Manpack radios are communications systems that are compact and lightweight enough to be carried by a single operator, typically in a backpack. Military manpack radios are used by a wide range of forces and operators, including infantry, special forces, and naval and air force personnel.
Designed for use by dismounted troops, or to be mounted in vehicles or operations centers, manpack radios are intended to be portable and potentially carried for long periods of time, so they need to be SWaP (size, weight and power)-optimized and emit heat at a comfortable level.
Military Manpack Radio – Receivers & Antennas
Manpack radios may be designed to communication on frequencies such as HF (high frequency), VHF (very high frequency), and UHF (ultra-high frequency), and may also feature SATCOM (satellite communications) capabilities to allow BLOS (beyond line of sight) and global connectivity for over-the-horizon operations. They may also have built-in GPS or GNSS receivers. Backpack radio antennas are typically omnidirectional, and may include spring or gooseneck designs to minimize the risk of damage in the field.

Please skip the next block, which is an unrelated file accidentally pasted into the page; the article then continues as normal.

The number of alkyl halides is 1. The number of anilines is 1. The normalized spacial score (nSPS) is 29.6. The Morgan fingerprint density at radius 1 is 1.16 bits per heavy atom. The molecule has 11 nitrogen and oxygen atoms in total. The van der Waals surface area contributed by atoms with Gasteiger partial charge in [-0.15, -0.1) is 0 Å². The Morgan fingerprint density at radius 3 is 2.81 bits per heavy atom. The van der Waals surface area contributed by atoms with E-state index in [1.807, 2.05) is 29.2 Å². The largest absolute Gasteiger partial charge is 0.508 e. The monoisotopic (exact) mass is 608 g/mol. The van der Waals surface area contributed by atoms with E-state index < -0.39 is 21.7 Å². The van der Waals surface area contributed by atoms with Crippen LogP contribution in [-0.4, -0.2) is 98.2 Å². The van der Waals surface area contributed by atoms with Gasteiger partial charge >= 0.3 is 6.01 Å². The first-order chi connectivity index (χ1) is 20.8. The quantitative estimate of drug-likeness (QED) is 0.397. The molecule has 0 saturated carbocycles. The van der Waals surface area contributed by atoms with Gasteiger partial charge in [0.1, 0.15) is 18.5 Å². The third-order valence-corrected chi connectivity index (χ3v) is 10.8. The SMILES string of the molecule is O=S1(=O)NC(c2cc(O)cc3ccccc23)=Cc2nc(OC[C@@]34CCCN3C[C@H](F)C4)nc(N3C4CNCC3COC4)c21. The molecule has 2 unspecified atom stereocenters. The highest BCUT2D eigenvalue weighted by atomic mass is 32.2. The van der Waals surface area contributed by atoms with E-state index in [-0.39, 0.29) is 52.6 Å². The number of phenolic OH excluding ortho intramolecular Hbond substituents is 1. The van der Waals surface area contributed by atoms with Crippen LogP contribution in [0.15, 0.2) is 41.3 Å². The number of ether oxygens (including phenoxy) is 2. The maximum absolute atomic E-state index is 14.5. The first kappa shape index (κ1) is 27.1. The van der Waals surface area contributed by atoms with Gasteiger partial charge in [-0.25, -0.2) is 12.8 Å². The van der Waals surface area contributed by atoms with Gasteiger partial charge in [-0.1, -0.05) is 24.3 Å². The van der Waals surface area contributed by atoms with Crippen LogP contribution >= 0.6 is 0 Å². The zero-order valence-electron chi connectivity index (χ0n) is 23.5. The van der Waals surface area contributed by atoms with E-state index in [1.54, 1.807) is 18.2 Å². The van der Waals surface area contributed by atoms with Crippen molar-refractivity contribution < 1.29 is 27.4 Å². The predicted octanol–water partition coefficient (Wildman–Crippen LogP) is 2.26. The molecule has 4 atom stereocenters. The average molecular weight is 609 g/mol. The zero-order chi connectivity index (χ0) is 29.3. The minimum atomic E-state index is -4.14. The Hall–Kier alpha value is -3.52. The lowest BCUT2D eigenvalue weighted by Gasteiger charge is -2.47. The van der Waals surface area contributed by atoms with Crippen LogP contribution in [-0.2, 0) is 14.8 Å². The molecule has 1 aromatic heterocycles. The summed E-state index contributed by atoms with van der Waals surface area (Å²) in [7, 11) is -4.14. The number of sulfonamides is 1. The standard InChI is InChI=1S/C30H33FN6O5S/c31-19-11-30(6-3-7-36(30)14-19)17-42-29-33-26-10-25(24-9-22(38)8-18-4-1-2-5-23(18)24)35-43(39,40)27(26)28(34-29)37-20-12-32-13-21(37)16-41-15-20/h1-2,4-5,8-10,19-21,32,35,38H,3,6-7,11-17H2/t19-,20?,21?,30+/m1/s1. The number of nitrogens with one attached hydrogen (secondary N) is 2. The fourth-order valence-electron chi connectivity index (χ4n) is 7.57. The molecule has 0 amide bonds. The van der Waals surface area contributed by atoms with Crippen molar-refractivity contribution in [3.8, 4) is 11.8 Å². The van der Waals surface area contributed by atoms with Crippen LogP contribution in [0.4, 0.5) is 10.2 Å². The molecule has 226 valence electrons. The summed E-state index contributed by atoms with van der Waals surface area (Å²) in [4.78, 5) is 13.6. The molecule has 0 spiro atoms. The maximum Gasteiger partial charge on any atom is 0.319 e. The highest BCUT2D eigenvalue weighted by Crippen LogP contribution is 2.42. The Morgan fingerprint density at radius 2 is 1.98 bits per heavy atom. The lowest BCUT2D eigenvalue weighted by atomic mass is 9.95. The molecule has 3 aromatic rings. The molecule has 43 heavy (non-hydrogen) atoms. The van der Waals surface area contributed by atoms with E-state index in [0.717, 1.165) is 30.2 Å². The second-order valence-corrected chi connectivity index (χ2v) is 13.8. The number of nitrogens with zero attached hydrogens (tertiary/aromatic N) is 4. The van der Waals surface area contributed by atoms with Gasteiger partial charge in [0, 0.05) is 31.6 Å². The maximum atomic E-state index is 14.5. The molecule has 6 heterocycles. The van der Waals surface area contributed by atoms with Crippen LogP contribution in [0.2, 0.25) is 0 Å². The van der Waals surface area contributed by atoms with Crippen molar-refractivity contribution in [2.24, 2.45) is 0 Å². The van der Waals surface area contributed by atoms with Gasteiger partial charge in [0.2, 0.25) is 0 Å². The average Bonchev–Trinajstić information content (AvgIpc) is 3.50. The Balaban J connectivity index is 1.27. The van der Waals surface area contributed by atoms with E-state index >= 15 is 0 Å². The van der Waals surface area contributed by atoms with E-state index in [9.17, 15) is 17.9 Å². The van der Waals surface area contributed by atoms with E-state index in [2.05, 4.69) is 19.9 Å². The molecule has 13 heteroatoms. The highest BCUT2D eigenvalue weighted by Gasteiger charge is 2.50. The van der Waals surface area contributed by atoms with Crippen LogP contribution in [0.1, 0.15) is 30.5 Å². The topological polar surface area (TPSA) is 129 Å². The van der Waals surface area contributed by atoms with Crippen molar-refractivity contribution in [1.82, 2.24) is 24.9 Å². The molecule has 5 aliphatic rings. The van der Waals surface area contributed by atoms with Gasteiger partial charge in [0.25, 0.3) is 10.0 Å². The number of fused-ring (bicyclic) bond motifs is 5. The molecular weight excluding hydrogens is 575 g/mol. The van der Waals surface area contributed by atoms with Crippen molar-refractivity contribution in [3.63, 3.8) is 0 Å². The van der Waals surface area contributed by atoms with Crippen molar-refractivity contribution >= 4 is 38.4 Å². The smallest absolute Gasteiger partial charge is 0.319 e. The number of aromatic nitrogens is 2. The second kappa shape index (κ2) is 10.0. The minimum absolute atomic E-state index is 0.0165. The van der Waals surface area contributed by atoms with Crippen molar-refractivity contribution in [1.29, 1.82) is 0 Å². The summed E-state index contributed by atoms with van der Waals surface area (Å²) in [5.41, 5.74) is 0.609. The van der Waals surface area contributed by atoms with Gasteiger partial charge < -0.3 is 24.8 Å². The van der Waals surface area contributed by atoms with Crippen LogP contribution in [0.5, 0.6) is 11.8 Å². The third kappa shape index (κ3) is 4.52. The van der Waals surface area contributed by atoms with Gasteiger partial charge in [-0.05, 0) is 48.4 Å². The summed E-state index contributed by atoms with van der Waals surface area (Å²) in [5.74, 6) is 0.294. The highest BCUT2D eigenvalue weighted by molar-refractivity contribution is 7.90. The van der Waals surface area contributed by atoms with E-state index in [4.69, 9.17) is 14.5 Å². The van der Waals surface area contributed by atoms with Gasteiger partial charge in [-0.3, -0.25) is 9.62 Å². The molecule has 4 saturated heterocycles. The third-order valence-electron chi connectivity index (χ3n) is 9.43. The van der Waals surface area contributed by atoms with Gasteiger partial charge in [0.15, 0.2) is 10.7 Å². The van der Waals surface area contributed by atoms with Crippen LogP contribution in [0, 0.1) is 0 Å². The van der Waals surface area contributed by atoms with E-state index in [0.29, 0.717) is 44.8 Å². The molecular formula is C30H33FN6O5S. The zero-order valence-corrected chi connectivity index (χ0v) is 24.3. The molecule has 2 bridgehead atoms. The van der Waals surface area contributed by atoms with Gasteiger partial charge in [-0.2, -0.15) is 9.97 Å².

Security & Encryption
Tactical manpack radios may be multi-channel to provide redundancy, and may be capable of simultaneously transmitting and receiving voice, data and video. As they are used in battlefield and contested environments, they will typically require encryption capabilities, allowing transmissions to not be intercepted by hostile forces, while still providing interoperability with NATO and allied forces.
Portable Radio Systems & SDR
Manpack radio systems may include swappable modules to provide additional functionality for SIGINT (signals intelligence) and ISR (intelligence, surveillance and reconnaissance) operations. They may also be built around software-defined radio (SDR) architecture, which allows reconfiguration without needing to replace any hardware. SDRs help future-proof the systems for future mission requirements, allowing easy application of upgrades such as new waveforms.